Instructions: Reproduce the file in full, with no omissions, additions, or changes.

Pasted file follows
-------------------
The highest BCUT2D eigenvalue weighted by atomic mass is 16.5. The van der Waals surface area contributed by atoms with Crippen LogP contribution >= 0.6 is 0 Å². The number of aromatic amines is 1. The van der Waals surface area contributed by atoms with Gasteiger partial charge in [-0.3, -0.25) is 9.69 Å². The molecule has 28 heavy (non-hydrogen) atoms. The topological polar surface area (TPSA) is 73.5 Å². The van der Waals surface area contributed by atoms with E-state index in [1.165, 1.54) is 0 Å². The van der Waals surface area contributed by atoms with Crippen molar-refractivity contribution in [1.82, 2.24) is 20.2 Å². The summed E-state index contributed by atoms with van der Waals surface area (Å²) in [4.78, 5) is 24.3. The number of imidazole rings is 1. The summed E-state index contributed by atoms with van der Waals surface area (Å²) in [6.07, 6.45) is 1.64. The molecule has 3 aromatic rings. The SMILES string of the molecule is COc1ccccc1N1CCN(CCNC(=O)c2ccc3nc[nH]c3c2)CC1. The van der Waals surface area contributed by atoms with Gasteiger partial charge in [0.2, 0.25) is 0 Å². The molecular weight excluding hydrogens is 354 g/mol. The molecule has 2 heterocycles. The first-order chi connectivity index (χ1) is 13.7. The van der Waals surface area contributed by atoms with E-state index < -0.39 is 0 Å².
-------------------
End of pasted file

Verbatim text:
The highest BCUT2D eigenvalue weighted by atomic mass is 16.5. The van der Waals surface area contributed by atoms with Crippen LogP contribution >= 0.6 is 0 Å². The number of aromatic amines is 1. The van der Waals surface area contributed by atoms with Gasteiger partial charge in [-0.3, -0.25) is 9.69 Å². The molecule has 28 heavy (non-hydrogen) atoms. The topological polar surface area (TPSA) is 73.5 Å². The van der Waals surface area contributed by atoms with E-state index in [1.165, 1.54) is 0 Å². The van der Waals surface area contributed by atoms with Crippen molar-refractivity contribution in [1.82, 2.24) is 20.2 Å². The summed E-state index contributed by atoms with van der Waals surface area (Å²) in [4.78, 5) is 24.3. The number of imidazole rings is 1. The summed E-state index contributed by atoms with van der Waals surface area (Å²) in [6.07, 6.45) is 1.64. The molecule has 3 aromatic rings. The SMILES string of the molecule is COc1ccccc1N1CCN(CCNC(=O)c2ccc3nc[nH]c3c2)CC1. The van der Waals surface area contributed by atoms with Gasteiger partial charge in [0.2, 0.25) is 0 Å². The molecular weight excluding hydrogens is 354 g/mol. The molecule has 2 heterocycles. The first-order chi connectivity index (χ1) is 13.7. The van der Waals surface area contributed by atoms with E-state index < -0.39 is 0 Å².